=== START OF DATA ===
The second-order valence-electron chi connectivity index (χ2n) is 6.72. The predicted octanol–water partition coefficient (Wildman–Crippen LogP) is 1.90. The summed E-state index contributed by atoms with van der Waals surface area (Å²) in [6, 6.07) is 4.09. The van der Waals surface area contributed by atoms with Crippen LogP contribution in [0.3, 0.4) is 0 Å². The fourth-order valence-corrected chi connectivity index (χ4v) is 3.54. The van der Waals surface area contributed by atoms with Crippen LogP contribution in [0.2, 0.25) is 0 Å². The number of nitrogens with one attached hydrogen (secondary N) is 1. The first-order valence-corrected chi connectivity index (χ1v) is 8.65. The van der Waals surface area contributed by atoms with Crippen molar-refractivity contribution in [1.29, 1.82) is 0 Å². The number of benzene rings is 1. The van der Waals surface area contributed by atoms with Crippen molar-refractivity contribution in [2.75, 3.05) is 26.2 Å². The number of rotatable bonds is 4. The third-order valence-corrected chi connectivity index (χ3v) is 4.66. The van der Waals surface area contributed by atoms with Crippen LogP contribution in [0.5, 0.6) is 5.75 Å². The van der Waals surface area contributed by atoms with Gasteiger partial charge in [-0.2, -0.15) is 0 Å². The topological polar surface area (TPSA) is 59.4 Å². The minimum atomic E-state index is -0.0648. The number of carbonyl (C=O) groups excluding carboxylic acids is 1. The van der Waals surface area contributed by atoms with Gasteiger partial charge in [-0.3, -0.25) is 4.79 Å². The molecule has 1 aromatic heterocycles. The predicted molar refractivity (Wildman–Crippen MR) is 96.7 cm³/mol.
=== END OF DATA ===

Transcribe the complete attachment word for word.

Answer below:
The second-order valence-electron chi connectivity index (χ2n) is 6.72. The predicted octanol–water partition coefficient (Wildman–Crippen LogP) is 1.90. The summed E-state index contributed by atoms with van der Waals surface area (Å²) in [6, 6.07) is 4.09. The van der Waals surface area contributed by atoms with Crippen LogP contribution in [0.3, 0.4) is 0 Å². The fourth-order valence-corrected chi connectivity index (χ4v) is 3.54. The van der Waals surface area contributed by atoms with Crippen LogP contribution in [0.2, 0.25) is 0 Å². The number of nitrogens with one attached hydrogen (secondary N) is 1. The first-order valence-corrected chi connectivity index (χ1v) is 8.65. The van der Waals surface area contributed by atoms with Crippen molar-refractivity contribution in [1.29, 1.82) is 0 Å². The number of benzene rings is 1. The van der Waals surface area contributed by atoms with Crippen molar-refractivity contribution in [2.75, 3.05) is 26.2 Å². The number of rotatable bonds is 4. The third-order valence-corrected chi connectivity index (χ3v) is 4.66. The van der Waals surface area contributed by atoms with Crippen LogP contribution in [0.5, 0.6) is 5.75 Å². The van der Waals surface area contributed by atoms with Gasteiger partial charge in [-0.2, -0.15) is 0 Å². The topological polar surface area (TPSA) is 59.4 Å². The minimum atomic E-state index is -0.0648. The number of carbonyl (C=O) groups excluding carboxylic acids is 1. The van der Waals surface area contributed by atoms with Gasteiger partial charge in [-0.3, -0.25) is 4.79 Å². The molecule has 1 aromatic heterocycles. The predicted molar refractivity (Wildman–Crippen MR) is 96.7 cm³/mol.